Definition - What does Corked mean?
Corked is a slang term used to describe a wine that has gone bad. Technically, this means the wine has been contaminated with 246 trichloranisole, or TCA. A corked wine emits a musty, damp aroma and flavor, like a wet basement or dirty clothes. TCA contamination is not a health issue but can render a wine, and sometimes whole cellars, undrinkable.
WineFrog explains Corked
TCA contamination is the result of chlorinated cleaning products that react with a fungus found naturally on wine corks. TCA can infiltrate a few corks or even a whole wine cellar with just a few molecules. To prevent contamination, some wineries have banned all bleach and chlorine products from their cleaning regimens. Since TCA targets natural corks, a growing number of wineries are also researching non-traditional ways of sealing wine bottles. Synthetic corks and screw caps are increasing in popularity due in part to their TCA resistance.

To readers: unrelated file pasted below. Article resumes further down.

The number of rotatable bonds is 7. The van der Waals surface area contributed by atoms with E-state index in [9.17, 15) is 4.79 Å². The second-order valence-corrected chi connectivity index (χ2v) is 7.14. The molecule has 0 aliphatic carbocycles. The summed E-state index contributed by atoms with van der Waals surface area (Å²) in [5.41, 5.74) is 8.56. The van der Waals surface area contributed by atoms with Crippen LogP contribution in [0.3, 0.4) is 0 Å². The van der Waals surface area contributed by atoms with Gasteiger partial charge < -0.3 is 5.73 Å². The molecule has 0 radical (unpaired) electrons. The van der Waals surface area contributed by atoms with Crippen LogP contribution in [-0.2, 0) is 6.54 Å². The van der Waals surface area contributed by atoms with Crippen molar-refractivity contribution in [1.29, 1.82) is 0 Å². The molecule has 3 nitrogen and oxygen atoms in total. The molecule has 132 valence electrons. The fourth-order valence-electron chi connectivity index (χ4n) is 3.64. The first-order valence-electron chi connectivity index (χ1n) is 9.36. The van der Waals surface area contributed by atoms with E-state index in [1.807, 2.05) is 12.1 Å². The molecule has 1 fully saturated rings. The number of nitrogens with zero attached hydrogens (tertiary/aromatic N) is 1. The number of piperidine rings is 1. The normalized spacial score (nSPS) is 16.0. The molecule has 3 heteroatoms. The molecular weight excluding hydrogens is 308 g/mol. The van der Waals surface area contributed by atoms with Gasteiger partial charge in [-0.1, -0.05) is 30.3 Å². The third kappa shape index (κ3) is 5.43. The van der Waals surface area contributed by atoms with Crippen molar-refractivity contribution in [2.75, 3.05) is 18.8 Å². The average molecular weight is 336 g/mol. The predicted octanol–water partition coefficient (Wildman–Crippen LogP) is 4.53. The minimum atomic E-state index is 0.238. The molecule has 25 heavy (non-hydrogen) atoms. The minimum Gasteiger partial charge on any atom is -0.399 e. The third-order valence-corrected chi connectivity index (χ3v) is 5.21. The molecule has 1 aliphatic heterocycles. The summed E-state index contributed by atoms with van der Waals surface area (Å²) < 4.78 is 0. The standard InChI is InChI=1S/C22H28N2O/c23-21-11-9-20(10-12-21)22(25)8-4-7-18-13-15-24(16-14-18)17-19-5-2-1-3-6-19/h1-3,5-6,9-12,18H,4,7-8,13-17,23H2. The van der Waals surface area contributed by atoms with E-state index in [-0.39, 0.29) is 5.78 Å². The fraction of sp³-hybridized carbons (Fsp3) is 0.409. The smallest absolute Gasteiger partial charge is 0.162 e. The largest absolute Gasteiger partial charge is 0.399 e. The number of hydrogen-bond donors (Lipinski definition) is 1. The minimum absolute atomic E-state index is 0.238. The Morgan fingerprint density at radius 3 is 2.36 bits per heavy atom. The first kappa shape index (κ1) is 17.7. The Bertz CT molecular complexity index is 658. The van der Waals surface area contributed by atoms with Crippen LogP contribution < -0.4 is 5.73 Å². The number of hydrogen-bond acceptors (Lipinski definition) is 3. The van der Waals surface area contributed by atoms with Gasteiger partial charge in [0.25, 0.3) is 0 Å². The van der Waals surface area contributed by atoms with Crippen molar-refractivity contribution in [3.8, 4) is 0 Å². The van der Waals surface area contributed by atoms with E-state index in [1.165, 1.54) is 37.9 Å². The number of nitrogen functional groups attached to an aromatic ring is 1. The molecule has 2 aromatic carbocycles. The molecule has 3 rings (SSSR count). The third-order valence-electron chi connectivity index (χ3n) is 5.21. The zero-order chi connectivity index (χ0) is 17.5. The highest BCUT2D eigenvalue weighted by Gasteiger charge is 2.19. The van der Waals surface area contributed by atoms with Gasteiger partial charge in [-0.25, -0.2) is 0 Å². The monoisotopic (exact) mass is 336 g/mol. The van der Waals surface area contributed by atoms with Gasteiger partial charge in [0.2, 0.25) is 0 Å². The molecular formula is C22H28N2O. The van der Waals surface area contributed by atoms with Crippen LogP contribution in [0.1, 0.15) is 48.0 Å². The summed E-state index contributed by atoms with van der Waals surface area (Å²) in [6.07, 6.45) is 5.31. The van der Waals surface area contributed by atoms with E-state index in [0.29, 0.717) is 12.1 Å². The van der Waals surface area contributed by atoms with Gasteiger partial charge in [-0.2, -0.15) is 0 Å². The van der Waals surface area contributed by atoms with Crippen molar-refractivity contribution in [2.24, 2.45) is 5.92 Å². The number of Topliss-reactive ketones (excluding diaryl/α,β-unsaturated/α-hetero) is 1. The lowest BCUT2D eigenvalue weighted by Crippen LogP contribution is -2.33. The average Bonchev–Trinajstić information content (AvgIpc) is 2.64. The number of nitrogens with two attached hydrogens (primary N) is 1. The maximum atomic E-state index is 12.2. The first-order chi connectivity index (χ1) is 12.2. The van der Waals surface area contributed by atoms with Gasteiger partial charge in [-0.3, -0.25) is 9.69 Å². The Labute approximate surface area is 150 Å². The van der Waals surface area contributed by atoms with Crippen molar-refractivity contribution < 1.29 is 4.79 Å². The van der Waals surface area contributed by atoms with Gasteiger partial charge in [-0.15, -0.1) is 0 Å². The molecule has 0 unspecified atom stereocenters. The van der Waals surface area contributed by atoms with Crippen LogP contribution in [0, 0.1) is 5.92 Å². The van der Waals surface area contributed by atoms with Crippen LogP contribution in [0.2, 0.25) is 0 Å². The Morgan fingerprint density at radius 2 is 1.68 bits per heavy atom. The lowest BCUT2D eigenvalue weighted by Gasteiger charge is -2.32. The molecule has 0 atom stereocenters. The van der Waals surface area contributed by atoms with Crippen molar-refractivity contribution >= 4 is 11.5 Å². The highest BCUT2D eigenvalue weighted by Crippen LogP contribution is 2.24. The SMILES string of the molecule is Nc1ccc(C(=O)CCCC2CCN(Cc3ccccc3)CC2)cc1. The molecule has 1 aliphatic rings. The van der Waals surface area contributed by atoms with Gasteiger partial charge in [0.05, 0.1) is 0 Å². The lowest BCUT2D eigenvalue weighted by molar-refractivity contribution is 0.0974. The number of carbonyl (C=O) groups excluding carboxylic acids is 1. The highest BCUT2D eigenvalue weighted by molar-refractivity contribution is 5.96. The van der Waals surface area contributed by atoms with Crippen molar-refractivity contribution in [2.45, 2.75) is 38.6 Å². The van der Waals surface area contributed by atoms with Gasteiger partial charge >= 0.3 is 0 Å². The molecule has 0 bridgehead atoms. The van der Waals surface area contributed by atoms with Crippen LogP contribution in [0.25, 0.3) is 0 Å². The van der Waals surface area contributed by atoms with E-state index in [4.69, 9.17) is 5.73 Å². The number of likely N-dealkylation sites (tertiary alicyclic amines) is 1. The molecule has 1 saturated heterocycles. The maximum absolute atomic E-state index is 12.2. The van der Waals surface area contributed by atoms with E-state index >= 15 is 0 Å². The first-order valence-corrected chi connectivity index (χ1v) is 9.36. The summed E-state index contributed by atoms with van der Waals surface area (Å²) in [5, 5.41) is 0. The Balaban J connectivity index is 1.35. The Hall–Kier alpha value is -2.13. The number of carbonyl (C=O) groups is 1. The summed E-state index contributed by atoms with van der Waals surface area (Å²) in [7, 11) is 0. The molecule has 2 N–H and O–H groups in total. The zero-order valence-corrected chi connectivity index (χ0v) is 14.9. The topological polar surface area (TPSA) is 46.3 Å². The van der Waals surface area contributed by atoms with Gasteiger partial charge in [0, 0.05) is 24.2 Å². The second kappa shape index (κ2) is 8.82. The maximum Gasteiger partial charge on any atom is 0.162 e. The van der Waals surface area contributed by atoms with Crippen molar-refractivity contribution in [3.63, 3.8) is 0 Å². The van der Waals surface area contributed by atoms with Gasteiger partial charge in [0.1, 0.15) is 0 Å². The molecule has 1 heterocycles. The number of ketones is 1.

Approximately 5 to 10 percent of wines become corked. The only way to tell if a wine is corked is by its smell and taste. A corked wine will have a musty, damp odor comparable to wet dirty socks. The smell can be quite strong, but other times it takes a few sniffs before the contamination becomes apparent. Modern scientific research also shows the tendency for TCA to mask a wine’s true aroma, manipulating how we perceive a wine’s taste. A corked wine exhibits a bitter, astringent taste, or it can be flat-tasting, with no fruity or floral flavors.
If a corked wine is discovered, wine merchants or sommeliers are happy to exchange the wine for a better bottle.